The Power of Water

Posted on: Sat, 08/20/2016 - 20:26 By: Tom Swiss

Ellicott City was recently hit with a tremendous flood. At least two people were killed, and several buildings were destroyed or very badly damaged. One of those was the home of some friends of mine -- they were both away that night and their dogs were trapped inside. They were able to contact neighbors and the dogs were rescued, but a lot of their stuff was washed away.

The roads are still closed off and only work crews are being allowed in for the cleanup, but I walked down to the bridge over the Patapsco to have a look. You can see how the bridge was damaged, the iron railings torn away, bricks broken -- not just torn off but broken. That takes a lot of force.

And this is from water. When we think of strong things we might think of things like rocks and brick, but in a way water is stronger. It was water that carved the Grand Canyon.

It's been a while since we've done a beach training, but standing in water up to your waist while trying to do kata will teach you the power of water. And it's invincible! You can break a board, or if your technique is really good a stone or a brick, with your hands. (Even the rest of use could use a sledge hammer.) But just try to punch the ocean. It's a pointless endeavor.

But that doesn't mean that water is better or stronger than stone. The ancient Chinese had a theory of the wu xing, the "Five Elements" or "Five Phases": Water, Wood, Fire, Earth, and Metal. And they had sort of a rock-paper-scissors relationship: Water can put out Fire, Fire can melt Metal, Metal can cut Wood, Wood can move Earth (think of a plant pushing up through the ground as a seed sprouts, or the roots of trees or grass holding the dirt together), and Earth can contain Water (a dam, the banks of a river).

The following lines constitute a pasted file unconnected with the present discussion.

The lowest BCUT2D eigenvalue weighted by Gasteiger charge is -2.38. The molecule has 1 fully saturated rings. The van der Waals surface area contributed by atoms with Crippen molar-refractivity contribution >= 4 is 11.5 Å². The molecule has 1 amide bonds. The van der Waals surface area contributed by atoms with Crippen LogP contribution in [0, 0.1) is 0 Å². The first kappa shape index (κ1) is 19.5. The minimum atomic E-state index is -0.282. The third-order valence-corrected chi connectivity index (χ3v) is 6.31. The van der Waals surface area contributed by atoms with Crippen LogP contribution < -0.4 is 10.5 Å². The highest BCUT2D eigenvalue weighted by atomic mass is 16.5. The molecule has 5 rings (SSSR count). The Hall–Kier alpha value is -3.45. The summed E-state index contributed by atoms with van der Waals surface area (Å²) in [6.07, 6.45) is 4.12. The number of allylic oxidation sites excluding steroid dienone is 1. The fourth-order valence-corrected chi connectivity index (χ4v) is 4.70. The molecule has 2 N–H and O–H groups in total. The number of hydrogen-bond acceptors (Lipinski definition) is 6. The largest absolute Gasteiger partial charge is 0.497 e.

It's never the case that one thing is always the strongest and best. We human beings have all five of these elements in our nature. We have to select the best way to be to deal with any given situation. Sometimes we need to be Wood, and push our way up but be flexible. Sometimes we need to be Fire, be intense and hot and consume everything in the way. And sometimes we need to be water, to flow smoothly sometimes, sometimes work out way into the small cracks and spaces in things, and sometimes crash with into obstacles with such great force that they are uprooted.

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